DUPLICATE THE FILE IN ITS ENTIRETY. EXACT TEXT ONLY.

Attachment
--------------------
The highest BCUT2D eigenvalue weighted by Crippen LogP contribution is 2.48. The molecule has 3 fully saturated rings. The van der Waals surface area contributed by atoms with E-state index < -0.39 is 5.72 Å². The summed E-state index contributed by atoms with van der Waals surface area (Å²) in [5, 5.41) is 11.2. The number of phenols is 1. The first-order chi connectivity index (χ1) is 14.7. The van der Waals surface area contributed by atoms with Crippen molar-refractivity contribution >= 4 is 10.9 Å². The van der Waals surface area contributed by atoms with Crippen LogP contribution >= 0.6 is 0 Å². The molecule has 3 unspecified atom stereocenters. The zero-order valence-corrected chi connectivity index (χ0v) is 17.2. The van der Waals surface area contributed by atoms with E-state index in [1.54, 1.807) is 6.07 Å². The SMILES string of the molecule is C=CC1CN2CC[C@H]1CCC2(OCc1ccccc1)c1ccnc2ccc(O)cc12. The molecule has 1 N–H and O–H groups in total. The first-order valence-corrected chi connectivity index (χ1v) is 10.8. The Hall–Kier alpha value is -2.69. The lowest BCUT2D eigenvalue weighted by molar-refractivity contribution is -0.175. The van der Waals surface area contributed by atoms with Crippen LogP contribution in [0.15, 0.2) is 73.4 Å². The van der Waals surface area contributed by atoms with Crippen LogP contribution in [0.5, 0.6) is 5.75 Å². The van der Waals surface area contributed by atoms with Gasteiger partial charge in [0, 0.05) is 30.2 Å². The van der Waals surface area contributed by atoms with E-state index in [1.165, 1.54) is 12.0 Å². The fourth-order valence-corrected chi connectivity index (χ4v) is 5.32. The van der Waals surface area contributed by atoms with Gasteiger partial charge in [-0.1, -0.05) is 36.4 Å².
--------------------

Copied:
The highest BCUT2D eigenvalue weighted by Crippen LogP contribution is 2.48. The molecule has 3 fully saturated rings. The van der Waals surface area contributed by atoms with E-state index < -0.39 is 5.72 Å². The summed E-state index contributed by atoms with van der Waals surface area (Å²) in [5, 5.41) is 11.2. The number of phenols is 1. The first-order chi connectivity index (χ1) is 14.7. The van der Waals surface area contributed by atoms with Crippen molar-refractivity contribution >= 4 is 10.9 Å². The van der Waals surface area contributed by atoms with Crippen LogP contribution >= 0.6 is 0 Å². The molecule has 3 unspecified atom stereocenters. The zero-order valence-corrected chi connectivity index (χ0v) is 17.2. The van der Waals surface area contributed by atoms with E-state index in [1.54, 1.807) is 6.07 Å². The SMILES string of the molecule is C=CC1CN2CC[C@H]1CCC2(OCc1ccccc1)c1ccnc2ccc(O)cc12. The molecule has 1 N–H and O–H groups in total. The first-order valence-corrected chi connectivity index (χ1v) is 10.8. The Hall–Kier alpha value is -2.69. The lowest BCUT2D eigenvalue weighted by molar-refractivity contribution is -0.175. The van der Waals surface area contributed by atoms with Crippen LogP contribution in [0.15, 0.2) is 73.4 Å². The van der Waals surface area contributed by atoms with Crippen LogP contribution in [0.5, 0.6) is 5.75 Å². The van der Waals surface area contributed by atoms with Gasteiger partial charge in [0, 0.05) is 30.2 Å². The van der Waals surface area contributed by atoms with E-state index in [1.165, 1.54) is 12.0 Å². The fourth-order valence-corrected chi connectivity index (χ4v) is 5.32. The van der Waals surface area contributed by atoms with Gasteiger partial charge in [-0.1, -0.05) is 36.4 Å².